A stay-at-home mom with three daughters ages 3 to 16, Vranjes is not exactly a candidate for gastric bypass surgery. Actually, she looks great. But tell her that, and she blushes. After the birth of her first child, Vranjes dropped 35 post-pregnancy pounds, and her weight dropped to 115. On the cusp of age 30, she wore a size 2. That’s teeny. In fact, Vranjes admitted she was too small and felt unhealthy. After delivering her second child, she kept the pregnancy-induced padding, and has added to it over the past six to eight years. “Now,” she said, “I want to lose the baby weight.”
Typically, Vranjes’ family eats seafood, steak, pasta and sometimes pizza. Her contractor husband, Keith, downs a bowl of ice cream almost nightly, she said. Her own vices are Mountain Dew, dark chocolate and wine cut with Diet 7-Up, which makes her feel like she’s consuming less alcohol and fewer calories. “At least that’s what I tell myself,” she joked.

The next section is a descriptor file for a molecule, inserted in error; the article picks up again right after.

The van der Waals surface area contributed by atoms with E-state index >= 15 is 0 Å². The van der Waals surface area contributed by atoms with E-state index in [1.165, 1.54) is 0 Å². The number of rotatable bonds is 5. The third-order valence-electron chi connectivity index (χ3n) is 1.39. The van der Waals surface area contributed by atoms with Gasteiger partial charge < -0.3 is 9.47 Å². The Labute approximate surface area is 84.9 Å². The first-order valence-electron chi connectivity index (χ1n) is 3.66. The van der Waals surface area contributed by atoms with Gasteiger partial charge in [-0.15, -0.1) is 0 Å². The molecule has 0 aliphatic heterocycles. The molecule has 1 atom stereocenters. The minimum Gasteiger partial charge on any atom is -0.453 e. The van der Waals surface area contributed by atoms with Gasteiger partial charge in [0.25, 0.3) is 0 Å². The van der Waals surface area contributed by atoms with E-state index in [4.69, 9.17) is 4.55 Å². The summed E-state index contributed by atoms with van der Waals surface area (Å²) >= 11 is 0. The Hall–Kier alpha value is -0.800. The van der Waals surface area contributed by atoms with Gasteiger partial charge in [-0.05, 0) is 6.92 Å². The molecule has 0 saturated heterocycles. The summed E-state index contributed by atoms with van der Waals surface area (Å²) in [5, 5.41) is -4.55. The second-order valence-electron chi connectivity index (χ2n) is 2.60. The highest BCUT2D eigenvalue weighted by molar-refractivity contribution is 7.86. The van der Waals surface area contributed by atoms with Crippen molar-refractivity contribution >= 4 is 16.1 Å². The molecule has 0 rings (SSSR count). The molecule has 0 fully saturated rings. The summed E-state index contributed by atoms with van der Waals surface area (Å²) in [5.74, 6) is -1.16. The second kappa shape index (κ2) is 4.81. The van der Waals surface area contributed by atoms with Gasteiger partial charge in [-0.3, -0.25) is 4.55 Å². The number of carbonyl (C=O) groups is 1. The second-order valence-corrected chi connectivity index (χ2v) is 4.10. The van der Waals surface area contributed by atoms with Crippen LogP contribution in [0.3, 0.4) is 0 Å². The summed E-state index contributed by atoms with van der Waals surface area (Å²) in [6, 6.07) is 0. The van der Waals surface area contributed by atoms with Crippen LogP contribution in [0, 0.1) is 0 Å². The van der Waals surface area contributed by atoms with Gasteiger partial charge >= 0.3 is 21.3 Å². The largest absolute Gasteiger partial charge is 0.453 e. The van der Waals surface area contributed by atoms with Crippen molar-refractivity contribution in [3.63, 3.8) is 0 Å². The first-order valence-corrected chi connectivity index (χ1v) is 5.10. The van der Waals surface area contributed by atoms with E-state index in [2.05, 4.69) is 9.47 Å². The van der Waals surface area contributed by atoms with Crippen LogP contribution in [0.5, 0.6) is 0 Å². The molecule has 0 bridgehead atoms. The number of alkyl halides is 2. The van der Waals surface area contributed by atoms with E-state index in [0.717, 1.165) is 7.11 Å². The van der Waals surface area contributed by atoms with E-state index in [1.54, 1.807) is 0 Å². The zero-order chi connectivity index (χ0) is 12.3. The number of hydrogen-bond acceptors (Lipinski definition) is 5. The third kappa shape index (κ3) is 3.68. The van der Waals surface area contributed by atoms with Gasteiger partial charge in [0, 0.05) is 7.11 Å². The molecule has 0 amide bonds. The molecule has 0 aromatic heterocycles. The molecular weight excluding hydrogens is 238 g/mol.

For the next 12 weeks — and beyond — Vranjes will switch to whole-wheat pasta and ground turkey. Steak will be a treat. Chocolate cake was her former fave indulgence. Now, it’s Diet Mountain Dew.
Vranjes’ prescribed plan includes supplementary shakes and vitamins, salad and lots of lean meat. She’ll incorporate 30 to 60 minutes of exercise five days a week into her regimen — but working out is voluntary for all participants.
“This is not a workout class,” Burby clarified. “We’ll teach them about different things they can do, but not require it. When some [potential participants] called, one of the first questions they asked was, ‘Do I have to exercise?’ It was hard enough for some of them to sign up. We can’t push exercise.”